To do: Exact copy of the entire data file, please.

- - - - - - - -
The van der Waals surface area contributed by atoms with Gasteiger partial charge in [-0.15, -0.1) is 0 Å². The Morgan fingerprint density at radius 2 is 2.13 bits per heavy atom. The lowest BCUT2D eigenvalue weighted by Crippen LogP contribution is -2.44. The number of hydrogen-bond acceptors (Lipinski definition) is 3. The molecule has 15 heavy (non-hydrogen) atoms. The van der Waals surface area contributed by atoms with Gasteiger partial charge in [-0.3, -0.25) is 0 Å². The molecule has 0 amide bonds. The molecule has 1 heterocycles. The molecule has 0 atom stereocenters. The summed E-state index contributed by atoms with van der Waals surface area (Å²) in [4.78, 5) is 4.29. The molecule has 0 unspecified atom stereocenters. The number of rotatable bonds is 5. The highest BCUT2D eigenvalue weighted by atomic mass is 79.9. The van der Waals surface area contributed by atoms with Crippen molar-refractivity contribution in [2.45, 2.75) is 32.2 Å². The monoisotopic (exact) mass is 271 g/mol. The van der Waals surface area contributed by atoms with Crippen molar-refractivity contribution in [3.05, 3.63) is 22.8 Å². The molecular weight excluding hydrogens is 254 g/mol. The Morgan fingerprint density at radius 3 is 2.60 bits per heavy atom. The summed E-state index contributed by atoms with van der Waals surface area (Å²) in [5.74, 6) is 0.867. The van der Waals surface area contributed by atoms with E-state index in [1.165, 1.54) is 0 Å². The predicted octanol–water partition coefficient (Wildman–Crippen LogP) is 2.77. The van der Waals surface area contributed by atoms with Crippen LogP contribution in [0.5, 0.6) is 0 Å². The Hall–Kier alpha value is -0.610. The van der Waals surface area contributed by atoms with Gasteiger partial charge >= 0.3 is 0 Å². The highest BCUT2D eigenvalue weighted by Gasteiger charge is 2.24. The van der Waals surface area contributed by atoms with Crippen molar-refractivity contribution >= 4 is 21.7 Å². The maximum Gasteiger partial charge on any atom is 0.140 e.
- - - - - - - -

The van der Waals surface area contributed by atoms with Gasteiger partial charge in [-0.15, -0.1) is 0 Å². The Morgan fingerprint density at radius 2 is 2.13 bits per heavy atom. The lowest BCUT2D eigenvalue weighted by Crippen LogP contribution is -2.44. The number of hydrogen-bond acceptors (Lipinski definition) is 3. The molecule has 15 heavy (non-hydrogen) atoms. The van der Waals surface area contributed by atoms with Gasteiger partial charge in [-0.3, -0.25) is 0 Å². The molecule has 0 amide bonds. The molecule has 1 heterocycles. The molecule has 0 atom stereocenters. The summed E-state index contributed by atoms with van der Waals surface area (Å²) in [4.78, 5) is 4.29. The molecule has 0 unspecified atom stereocenters. The number of rotatable bonds is 5. The highest BCUT2D eigenvalue weighted by atomic mass is 79.9. The van der Waals surface area contributed by atoms with Crippen molar-refractivity contribution in [2.45, 2.75) is 32.2 Å². The monoisotopic (exact) mass is 271 g/mol. The van der Waals surface area contributed by atoms with Crippen molar-refractivity contribution in [3.05, 3.63) is 22.8 Å². The molecular weight excluding hydrogens is 254 g/mol. The Morgan fingerprint density at radius 3 is 2.60 bits per heavy atom. The summed E-state index contributed by atoms with van der Waals surface area (Å²) in [5.74, 6) is 0.867. The van der Waals surface area contributed by atoms with E-state index in [1.165, 1.54) is 0 Å². The predicted octanol–water partition coefficient (Wildman–Crippen LogP) is 2.77. The van der Waals surface area contributed by atoms with Crippen LogP contribution in [0.5, 0.6) is 0 Å². The Hall–Kier alpha value is -0.610. The van der Waals surface area contributed by atoms with Gasteiger partial charge >= 0.3 is 0 Å². The highest BCUT2D eigenvalue weighted by Gasteiger charge is 2.24. The van der Waals surface area contributed by atoms with Crippen molar-refractivity contribution >= 4 is 21.7 Å². The maximum Gasteiger partial charge on any atom is 0.140 e.